Interactive effects among L-Carnitine, Paylean (Ractopamine-HCl), and dietary energy density on commercial finishing pig growth performance and carcass characteristics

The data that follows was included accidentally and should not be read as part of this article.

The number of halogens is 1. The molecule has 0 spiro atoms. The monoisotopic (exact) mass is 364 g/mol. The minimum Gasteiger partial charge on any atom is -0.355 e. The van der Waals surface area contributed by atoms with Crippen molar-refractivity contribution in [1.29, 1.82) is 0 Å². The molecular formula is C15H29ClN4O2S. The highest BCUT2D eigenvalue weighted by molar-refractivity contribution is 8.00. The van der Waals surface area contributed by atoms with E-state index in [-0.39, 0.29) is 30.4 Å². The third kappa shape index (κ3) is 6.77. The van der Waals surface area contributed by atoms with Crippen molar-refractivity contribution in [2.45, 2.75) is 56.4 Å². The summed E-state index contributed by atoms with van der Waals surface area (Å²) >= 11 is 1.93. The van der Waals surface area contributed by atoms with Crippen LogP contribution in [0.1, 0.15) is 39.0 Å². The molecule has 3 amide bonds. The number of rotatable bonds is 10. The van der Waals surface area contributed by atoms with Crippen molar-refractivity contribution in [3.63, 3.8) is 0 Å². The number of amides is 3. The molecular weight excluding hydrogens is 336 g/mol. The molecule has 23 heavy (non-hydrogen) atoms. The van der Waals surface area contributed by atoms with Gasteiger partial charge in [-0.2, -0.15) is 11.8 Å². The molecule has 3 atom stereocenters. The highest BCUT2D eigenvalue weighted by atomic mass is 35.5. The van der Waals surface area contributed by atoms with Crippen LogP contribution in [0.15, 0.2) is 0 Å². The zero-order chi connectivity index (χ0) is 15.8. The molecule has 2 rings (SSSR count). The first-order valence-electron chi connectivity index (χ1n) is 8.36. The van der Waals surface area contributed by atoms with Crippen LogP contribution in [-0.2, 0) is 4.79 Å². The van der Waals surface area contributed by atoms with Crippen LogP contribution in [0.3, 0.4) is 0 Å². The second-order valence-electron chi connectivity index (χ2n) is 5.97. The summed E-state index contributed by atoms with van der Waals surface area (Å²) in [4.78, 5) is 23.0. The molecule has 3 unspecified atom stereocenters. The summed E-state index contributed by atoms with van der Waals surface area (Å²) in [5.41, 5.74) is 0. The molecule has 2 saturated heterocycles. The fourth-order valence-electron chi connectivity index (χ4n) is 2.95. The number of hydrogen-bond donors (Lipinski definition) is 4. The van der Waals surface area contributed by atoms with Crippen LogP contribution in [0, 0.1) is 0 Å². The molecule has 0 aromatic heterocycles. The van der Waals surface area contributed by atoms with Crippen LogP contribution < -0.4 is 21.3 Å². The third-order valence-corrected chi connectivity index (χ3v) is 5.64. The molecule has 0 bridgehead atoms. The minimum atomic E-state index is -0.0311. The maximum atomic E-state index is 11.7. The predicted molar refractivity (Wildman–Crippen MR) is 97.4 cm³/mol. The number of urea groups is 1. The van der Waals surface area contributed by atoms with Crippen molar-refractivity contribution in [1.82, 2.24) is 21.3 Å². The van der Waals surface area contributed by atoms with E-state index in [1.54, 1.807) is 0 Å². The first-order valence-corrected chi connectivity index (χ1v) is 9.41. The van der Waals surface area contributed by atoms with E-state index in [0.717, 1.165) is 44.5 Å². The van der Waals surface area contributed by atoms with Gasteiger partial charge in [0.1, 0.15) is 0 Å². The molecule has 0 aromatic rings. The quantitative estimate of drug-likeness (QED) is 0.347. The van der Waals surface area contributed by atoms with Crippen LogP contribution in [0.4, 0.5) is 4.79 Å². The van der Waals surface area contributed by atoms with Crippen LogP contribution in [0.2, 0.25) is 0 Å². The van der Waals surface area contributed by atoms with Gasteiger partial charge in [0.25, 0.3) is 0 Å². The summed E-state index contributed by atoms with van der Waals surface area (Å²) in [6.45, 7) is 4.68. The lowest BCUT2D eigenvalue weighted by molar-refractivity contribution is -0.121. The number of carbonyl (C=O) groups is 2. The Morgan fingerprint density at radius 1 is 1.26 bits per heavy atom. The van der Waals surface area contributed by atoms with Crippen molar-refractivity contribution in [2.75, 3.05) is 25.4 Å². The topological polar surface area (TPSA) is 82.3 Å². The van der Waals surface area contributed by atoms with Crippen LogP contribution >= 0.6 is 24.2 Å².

Kansas State University Swine Research. Growth performance and carcass characteristics were evaluated on 1,104 pigs fed combinations of L-carnitine, Paylean, and added fat in a 2 2 2 factorial arrangement. Dietary treatments of L-carnitine (0 or 50 ppm) and fat (0 or 6%) were initiated at approximately 97 lb. Paylean (0 or 9 g/ton) was fed for the last 4 weeks prior to market. Supplementing dietary carnitine did not affect (P>0.25) growth performance of pigs between 97 to 203 lb. The addition of 6% dietary fat improved (P<0.01) ADG and F/G during this period. During the last 4 weeks of the experiment, when Paylean was fed, a carnitine Paylean interaction was observed (P<0.04) for ADG and F/G. Both carnitine and Paylean improved growth performance; however, the responses were not additive. Pigs fed added fat had improved (P<0.05) feed efficiency during the Paylean supplementation period. A carnitine Paylean interaction (P<0.03) was observed for fat thickness and percentage lean. Fat thickness decreased and lean percentage increased in pigs fed carnitine or Paylean, but the responses were not additive. Pigs fed added fat had greater (P<0.01) fat thickness and lower percentage lean than pigs not fed added fat. A carnitine Paylean fat interaction was observed (P<0.04) for longissimus muscle area. In general, adding carnitine, Paylean or fat to the diet increased longissimus muscle area; however, the responses were not fully additive. Carcass weight was greater (P<0.01) for pigs fed 6% added fat and tended (P<0.07) to be greater for pigs fed carnitine. Adding Paylean to the diet increased (P<0.04) ultimate longissimus pH and reduced drip loss as measured by the filter paper method. Similar to other experiments, adding carnitine to the diet tended to decrease drip loss (P<0.06) as measured by the suspension method. These results suggest that adding Lcarnitine and Paylean to the diet increases ADG and that L-carnitine, Paylean, and fat improve feed efficiency when fed to late finishing pigs reared in a commercial facility. These data also support our previous research that demonstrated improvements in carcass characteristics of pigs fed L-carnitine.